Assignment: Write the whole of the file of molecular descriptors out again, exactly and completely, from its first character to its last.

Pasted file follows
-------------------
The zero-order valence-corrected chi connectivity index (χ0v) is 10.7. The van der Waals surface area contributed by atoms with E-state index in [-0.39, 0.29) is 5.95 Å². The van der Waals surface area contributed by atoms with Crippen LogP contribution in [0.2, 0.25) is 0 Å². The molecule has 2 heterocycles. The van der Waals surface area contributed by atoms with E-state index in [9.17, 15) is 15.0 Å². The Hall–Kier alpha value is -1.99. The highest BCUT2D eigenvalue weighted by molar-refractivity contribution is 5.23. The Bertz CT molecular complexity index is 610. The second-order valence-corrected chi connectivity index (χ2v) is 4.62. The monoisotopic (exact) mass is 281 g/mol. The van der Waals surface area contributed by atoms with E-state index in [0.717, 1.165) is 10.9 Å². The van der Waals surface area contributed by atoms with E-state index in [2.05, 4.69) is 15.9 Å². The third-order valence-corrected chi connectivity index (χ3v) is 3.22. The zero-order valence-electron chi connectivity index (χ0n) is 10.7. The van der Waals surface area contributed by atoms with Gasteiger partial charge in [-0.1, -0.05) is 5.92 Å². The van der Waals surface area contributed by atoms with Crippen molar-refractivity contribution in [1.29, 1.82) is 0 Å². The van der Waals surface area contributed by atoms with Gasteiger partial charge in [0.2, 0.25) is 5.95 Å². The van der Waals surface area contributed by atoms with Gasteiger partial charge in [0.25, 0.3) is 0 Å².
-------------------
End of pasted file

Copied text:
The zero-order valence-corrected chi connectivity index (χ0v) is 10.7. The van der Waals surface area contributed by atoms with E-state index in [-0.39, 0.29) is 5.95 Å². The van der Waals surface area contributed by atoms with Crippen LogP contribution in [0.2, 0.25) is 0 Å². The molecule has 2 heterocycles. The van der Waals surface area contributed by atoms with E-state index in [9.17, 15) is 15.0 Å². The Hall–Kier alpha value is -1.99. The highest BCUT2D eigenvalue weighted by molar-refractivity contribution is 5.23. The Bertz CT molecular complexity index is 610. The second-order valence-corrected chi connectivity index (χ2v) is 4.62. The monoisotopic (exact) mass is 281 g/mol. The van der Waals surface area contributed by atoms with E-state index in [0.717, 1.165) is 10.9 Å². The van der Waals surface area contributed by atoms with E-state index in [2.05, 4.69) is 15.9 Å². The third-order valence-corrected chi connectivity index (χ3v) is 3.22. The zero-order valence-electron chi connectivity index (χ0n) is 10.7. The van der Waals surface area contributed by atoms with Gasteiger partial charge in [-0.1, -0.05) is 5.92 Å². The van der Waals surface area contributed by atoms with Crippen molar-refractivity contribution in [1.29, 1.82) is 0 Å². The van der Waals surface area contributed by atoms with Gasteiger partial charge in [0.2, 0.25) is 5.95 Å². The van der Waals surface area contributed by atoms with Gasteiger partial charge in [0.25, 0.3) is 0 Å².